Mahiet and Workshop, Hermogenes Sending Demons to Saint James
From Speculum historiale by Vincent of Beauvais
French (Paris), c. 1335
Paris, Bibliotheque nationale de France
MS Arsenal 5080, fol. 10v
Fra Angelico, Saint James Major Freeing the Magician Philetus
Italian, c. 1434-1435
Fort Worth, Kimball Art Museum

The Legend of the Return to Spain

After the martyrdom of James his body was taken by some of his disciples, put into a coffin and placed on a ship.   They cast off “without sail or rudder” trusting to God that the body would come to rest in a place chosen by God.  They eventually landed in Galicia in north western Spain, in the territory of a queen named Lupa.  When they brought the body ashore they laid it on a rock and it sank into the rock “as it had been soft wax, and made to the body a stone as it were a sepulcher”. When the disciples asked for a place to bury the body the queen treacherously told them to yoke two of her oxen to a cart and transport it to where they wished.  This was a trick since the two animals she indicated were not oxen at all, but fierce fighting bulls.  However, once blessed the bulls became docile and allowed themselves to be harnessed to the cart.  They transported the body to the top of hill, where it was buried.  The burial place was in Compostela.  The queen repented and was converted and built a church there.

Martin Bernat, The Embarkation of James the Greater’s Body at Jaffa
Spanish, c. 1480-1490
Madrid, Museo Nacional del Prado
Martin Bernat, The Translation of the Body of Saint James the Greater at the Palace of Queen Lupa
Spanish, c. 1480-1490
Madrid, Museo Nacional del Prado

Master of Astorga, Debarkation of the Body of Saint James
Spanish, First Quarter of 16th Century
Madrid, Museo Lazaro Galdiano
Master of Astorga, Translation of the Body of Saint James
Spanish, First Quarter of 16th Century
Madrid, Museo Lazaro Galdiano

De Voragine tells us nothing about what happened after that.  However, the legend continues.  Apparently, the burial place was forgotten during the period of the collapse of Roman rule under the pressure of the barbarian invasions, which Spain did not escape.  When the dust had settled so to speak and the last group of barbarian invaders, the Visigoths, had established a relatively stable kingdom, it re-emerged.  According to the legend of its finding, in the year 813 a monk, named Pelagius (or Pelayo) had a dream vision of a star shooting over a hilltop field.  He related his vision to the bishop of the town of Iria (the former Iria Flavia, the town where the body of Saint James was said to have landed).  The bishop investigated the field and the forgotten chapel with its burial place was discovered.  The king of Asturias and Galicia, Alfonso II, built a church on the site (the star field or campus stella in Latin, hence Campostela).  This church was later replaced by the present cathedral, which was begun in 1075 and completed in 1211.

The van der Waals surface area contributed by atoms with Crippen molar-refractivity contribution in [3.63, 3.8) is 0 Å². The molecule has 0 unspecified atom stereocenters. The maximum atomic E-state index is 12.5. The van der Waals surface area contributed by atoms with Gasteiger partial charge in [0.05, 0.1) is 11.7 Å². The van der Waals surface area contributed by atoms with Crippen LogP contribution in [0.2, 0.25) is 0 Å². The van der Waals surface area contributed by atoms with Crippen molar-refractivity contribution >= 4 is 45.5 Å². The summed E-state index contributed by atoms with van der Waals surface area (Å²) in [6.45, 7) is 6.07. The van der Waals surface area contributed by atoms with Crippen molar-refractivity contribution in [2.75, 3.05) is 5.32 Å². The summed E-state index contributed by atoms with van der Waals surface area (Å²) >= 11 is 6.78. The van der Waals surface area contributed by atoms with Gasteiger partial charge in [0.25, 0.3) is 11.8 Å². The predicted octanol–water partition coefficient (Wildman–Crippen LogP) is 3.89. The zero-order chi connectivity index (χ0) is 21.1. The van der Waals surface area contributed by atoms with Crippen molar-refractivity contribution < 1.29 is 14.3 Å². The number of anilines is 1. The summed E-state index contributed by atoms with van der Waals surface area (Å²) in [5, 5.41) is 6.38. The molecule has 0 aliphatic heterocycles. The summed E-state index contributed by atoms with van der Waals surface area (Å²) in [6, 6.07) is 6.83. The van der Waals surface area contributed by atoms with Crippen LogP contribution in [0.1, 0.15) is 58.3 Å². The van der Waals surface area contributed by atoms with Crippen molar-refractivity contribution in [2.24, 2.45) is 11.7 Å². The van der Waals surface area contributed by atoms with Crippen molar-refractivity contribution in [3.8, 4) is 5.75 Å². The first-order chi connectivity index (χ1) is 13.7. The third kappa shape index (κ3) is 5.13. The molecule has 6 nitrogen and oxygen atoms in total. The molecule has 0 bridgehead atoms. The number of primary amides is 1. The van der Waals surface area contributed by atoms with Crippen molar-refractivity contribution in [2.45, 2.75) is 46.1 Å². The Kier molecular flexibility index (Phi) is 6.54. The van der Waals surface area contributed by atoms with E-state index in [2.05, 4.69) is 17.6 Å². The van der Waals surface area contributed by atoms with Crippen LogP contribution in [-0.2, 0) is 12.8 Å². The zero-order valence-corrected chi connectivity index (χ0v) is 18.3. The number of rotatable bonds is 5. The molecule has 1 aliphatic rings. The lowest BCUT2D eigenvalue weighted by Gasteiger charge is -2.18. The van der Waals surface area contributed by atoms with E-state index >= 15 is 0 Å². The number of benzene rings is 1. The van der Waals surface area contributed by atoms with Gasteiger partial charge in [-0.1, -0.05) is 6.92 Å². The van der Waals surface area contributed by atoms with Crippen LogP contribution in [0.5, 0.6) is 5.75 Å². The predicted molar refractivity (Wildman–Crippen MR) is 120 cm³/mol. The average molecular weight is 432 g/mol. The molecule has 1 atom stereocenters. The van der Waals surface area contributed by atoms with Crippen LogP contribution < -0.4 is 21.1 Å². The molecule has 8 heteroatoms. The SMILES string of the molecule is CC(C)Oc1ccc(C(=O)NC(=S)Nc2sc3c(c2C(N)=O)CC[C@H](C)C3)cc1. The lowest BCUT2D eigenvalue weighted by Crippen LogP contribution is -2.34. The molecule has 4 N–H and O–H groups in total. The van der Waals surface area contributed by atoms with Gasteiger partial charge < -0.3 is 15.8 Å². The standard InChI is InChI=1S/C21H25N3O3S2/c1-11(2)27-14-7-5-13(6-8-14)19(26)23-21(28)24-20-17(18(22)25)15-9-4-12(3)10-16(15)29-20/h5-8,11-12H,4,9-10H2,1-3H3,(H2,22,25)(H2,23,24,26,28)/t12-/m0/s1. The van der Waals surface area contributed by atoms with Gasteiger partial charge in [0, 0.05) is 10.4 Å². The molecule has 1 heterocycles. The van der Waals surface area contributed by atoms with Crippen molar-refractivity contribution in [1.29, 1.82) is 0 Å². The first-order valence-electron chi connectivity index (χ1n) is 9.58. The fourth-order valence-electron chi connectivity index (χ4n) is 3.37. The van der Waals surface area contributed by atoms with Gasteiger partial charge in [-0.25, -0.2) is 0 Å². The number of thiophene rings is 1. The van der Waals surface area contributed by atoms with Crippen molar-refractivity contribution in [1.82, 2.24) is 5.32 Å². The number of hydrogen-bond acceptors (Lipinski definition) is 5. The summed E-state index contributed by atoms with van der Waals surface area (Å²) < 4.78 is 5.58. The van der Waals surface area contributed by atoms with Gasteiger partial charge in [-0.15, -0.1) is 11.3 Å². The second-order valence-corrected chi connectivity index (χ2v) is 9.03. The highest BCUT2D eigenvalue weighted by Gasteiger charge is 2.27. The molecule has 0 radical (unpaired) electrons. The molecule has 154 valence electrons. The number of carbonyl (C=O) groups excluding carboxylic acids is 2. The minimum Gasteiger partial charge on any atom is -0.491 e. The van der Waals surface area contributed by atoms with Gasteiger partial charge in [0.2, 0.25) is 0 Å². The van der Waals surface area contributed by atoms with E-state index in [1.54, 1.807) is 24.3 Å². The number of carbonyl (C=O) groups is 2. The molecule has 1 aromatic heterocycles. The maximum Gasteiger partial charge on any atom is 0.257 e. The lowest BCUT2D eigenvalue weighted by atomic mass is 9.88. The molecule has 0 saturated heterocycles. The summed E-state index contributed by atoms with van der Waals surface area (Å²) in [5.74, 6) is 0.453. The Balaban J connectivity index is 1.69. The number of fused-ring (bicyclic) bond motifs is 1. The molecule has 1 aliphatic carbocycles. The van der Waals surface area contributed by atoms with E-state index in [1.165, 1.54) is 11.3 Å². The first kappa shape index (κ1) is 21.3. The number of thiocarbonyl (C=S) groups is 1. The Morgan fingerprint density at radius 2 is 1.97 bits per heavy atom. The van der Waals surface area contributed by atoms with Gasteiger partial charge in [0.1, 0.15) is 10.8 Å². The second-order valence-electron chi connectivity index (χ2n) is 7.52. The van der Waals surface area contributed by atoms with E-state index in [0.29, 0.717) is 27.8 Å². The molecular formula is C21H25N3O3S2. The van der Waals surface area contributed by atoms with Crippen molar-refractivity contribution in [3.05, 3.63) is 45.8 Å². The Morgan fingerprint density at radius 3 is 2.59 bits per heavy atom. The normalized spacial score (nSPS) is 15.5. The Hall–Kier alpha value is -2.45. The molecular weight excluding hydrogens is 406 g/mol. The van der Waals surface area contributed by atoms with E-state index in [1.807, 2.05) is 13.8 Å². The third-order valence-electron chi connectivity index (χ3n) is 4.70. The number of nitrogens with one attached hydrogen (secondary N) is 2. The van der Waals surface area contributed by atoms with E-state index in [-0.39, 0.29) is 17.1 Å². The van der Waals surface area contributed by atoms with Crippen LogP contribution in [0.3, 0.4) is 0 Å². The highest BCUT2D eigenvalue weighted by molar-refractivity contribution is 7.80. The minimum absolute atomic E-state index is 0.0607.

Pieter Coecke van Aelst, Body of Saint James Brought to Compostela
The Oxburgh Retable
Flemish, c. 1500-1530
Norfolk (UK), Oxburgh Hall, National Trust
Pieter Coecke van Aelst, Pilgrims at Compostela
The Oxburgh Retable
Flemish, c. 1500-1530
Norfolk (UK), Oxburgh Hall, National Trust

While it may be possible that a relic of Saint James was brought to Spain, to Compostela, it is considered highly unlikely that the entire body of the saint is held there, as other places also claim parts of his body.  Since it is not unusual for the relics of saints (even modern day ones) to be fragmented so that parts of their body are located in different places it is not unlikely that the places that claim the relics do actually have them.  On the other hand, the bones in this tomb may not be those of Saint James at all.  In a way, their identity is irrelevant.  It is the person of the saint, not simply his bones, that pilgrims venerate.  And, unquestionably, the saint who is venerated at Santiago is Saint James the Great.

Devotional Badge with Saint James Flanked by Two Kneeling Pilgrims
Italian, c. 1200-1250
Cleveland, Museum of Art
Saint James Major with Pilgrims
German, c. 1226-1250
Linz am Rhein, Old Catholic Parish Church of Saint Martin
Praying to Saint James
From Livre d'images de Madame Marie
Flemish (Hainaut), c. 1285-1290
Paris, Bibliotheque nationale de France
MS Nouvelle acquisition francaise 16251, fol. 66
Master Francois, Pilgrims Praying Before the Shrine of Saint James
From Speculum historiale of Vincent of Beauvais, Vol III